2009. Berkley. Paperback. 534 pages.
From: borrowed from co-worker who was borrowing from her sister
In a nutshell:
In case you do not know the plot of this omnipresent book, it is the story of Aibileen, Minny and Skeeter. Aibileen and Minny are two black women who work as maids in Jackson, Mississippi, in the year 1962. They are good friends, despite differences in age, personality and family situation. Skeeter (whose real first name is Eugenia) is a young white woman come home to Jackson, looking to become a writer. Sparked by the mysterious disappearance of her family’s maid Constantine, Skeeter tries to enlist Aibileen and other maids to tell their stories to her, which she hopes to make into a book. The book’s narrative is told from the first person perspectives of all three women in turn.
Backstory and brief thoughts:
I went into The Help with a skepticism fueled by its wild popularity and by its status as the current queen of book club books. I have not had success with book club favorites in the past; Water for Elephants, The Secret Life of Bees, The Memory Keeper’s Daughter were all flops for me.
My co-worker Kim asked me earlier this year if I had read The Help. I had not. We discovered that we shared a mutual wariness about the book. For a book that neither of us had read, we talked about it quite a bit over the course of some weeks. The film was just about to come out, and we talked about the articles that we had read about The Help (book and film). I won’t deny that we particularly took notice of the ones that confirmed that the story wasn’t awesome as the hype would have us believe.
Finally, one day, Kim said to me, “look what I have” and held up a copy of The Help that her sister had lent her. Co-worker Jen meanwhile had borrowed the audiobook from the library and was listening to it on her commute. When Kim was partway through it, she said, a little guiltily, “Would it be bad if I liked the book?” Jen and I assured her that it would be okay.
After Kim was done, it was my turn. After her reaction, I wasn’t surprised to find that it is a likable book. I know some readers don’t like books in dialect, but that isn’t something that’s come up for me before, so it wasn’t an issue. I was more concerned that it was going to be pandering, or that its approach to race relations would involve Skeeter as a white savior character. But actually Skeeter has her own prejudices and ignorance to overcome. And there is one scene where she offers to pull some family influence to help in a maid’s crisis, but is told (not meanly) that won’t be necessary.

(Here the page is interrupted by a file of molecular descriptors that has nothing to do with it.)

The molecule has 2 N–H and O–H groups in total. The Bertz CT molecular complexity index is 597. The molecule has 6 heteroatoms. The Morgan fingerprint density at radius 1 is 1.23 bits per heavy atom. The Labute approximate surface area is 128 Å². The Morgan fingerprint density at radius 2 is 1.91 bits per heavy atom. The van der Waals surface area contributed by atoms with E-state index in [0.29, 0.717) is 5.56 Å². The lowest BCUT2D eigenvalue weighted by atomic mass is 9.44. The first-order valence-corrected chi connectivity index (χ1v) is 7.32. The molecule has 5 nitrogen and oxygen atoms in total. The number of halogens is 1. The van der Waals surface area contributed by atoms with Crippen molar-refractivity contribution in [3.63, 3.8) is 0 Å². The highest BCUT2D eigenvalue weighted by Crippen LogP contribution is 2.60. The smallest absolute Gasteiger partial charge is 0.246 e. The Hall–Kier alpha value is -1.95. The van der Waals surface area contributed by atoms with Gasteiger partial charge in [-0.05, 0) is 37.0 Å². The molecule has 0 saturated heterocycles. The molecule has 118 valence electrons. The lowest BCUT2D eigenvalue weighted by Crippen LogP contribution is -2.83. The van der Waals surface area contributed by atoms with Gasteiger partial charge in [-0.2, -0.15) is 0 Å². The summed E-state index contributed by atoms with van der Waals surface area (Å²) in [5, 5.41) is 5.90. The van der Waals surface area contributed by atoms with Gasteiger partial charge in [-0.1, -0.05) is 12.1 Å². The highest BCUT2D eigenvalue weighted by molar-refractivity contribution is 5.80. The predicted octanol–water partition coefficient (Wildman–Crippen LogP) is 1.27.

Aibileen’s perpetual dilemma of raising white children who grow up to despise her for the color of her skin was perhaps the most compelling storyline for me. I liked the way that storyline highlighted the incredible way in which people can be so intertwined in each others’ lives and yet one side still insists on ridiculous, senseless boundaries.
The book has been reviewed so thoroughly that I don’t feel driven to discuss the novel in great depth. I just thought I’d share the story of how this holdout finally gave in and enjoyed The Help. If you have any questions about what I thought about specific aspects, ask away in the comments.
Excerpts from other reviews:
The Reading Ape – “Reading about racism in the South during the Civil Rights Movement feels almost like a moral holiday, a reprieve from the complexity and intransigence of contemporary racism. Thus, the frustration of The Help is that while it is very readable and rich, it is, for a book about racism, unbelievably safe.”
Rebecca Reads – “I felt drawn in to the setting; it was like I was in Jackson, Mississippi. I liked that, and as my story above attests, I couldn’t stop reading this book once I started. I wanted to know how it all worked out . . .”
write meg! – “An important novel that tackles Major Issues that still manages to be entertaining, lively, affecting and unbelievably moving? It’s a rare find, friends, and it gets my absolute highest recommendation.”